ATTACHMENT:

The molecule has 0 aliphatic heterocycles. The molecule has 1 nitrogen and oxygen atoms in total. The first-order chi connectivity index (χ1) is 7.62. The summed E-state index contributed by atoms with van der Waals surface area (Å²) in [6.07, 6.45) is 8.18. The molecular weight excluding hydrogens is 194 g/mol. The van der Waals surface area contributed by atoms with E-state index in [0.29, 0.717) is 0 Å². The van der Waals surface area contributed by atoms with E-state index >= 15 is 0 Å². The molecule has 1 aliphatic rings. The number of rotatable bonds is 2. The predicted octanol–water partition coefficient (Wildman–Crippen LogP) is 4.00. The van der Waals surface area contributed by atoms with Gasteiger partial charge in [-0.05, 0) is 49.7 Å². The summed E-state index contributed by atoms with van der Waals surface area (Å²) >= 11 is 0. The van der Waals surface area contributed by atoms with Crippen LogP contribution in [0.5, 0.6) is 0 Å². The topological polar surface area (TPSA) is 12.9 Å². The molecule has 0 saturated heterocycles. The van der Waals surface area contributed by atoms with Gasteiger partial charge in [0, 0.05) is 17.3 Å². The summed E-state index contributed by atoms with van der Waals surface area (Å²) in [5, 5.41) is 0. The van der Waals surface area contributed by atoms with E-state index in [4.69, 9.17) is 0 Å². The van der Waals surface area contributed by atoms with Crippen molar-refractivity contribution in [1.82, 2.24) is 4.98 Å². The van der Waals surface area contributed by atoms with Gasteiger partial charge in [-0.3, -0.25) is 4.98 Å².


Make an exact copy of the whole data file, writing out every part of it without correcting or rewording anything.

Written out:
The molecule has 0 aliphatic heterocycles. The molecule has 1 nitrogen and oxygen atoms in total. The first-order chi connectivity index (χ1) is 7.62. The summed E-state index contributed by atoms with van der Waals surface area (Å²) in [6.07, 6.45) is 8.18. The molecular weight excluding hydrogens is 194 g/mol. The van der Waals surface area contributed by atoms with E-state index in [0.29, 0.717) is 0 Å². The van der Waals surface area contributed by atoms with E-state index >= 15 is 0 Å². The molecule has 1 aliphatic rings. The number of rotatable bonds is 2. The predicted octanol–water partition coefficient (Wildman–Crippen LogP) is 4.00. The van der Waals surface area contributed by atoms with Gasteiger partial charge in [-0.05, 0) is 49.7 Å². The summed E-state index contributed by atoms with van der Waals surface area (Å²) >= 11 is 0. The van der Waals surface area contributed by atoms with Crippen LogP contribution in [0.5, 0.6) is 0 Å². The topological polar surface area (TPSA) is 12.9 Å². The molecule has 0 saturated heterocycles. The van der Waals surface area contributed by atoms with Gasteiger partial charge in [0, 0.05) is 17.3 Å². The summed E-state index contributed by atoms with van der Waals surface area (Å²) in [5, 5.41) is 0. The van der Waals surface area contributed by atoms with E-state index in [4.69, 9.17) is 0 Å². The van der Waals surface area contributed by atoms with Crippen molar-refractivity contribution in [1.82, 2.24) is 4.98 Å². The van der Waals surface area contributed by atoms with Gasteiger partial charge in [-0.3, -0.25) is 4.98 Å².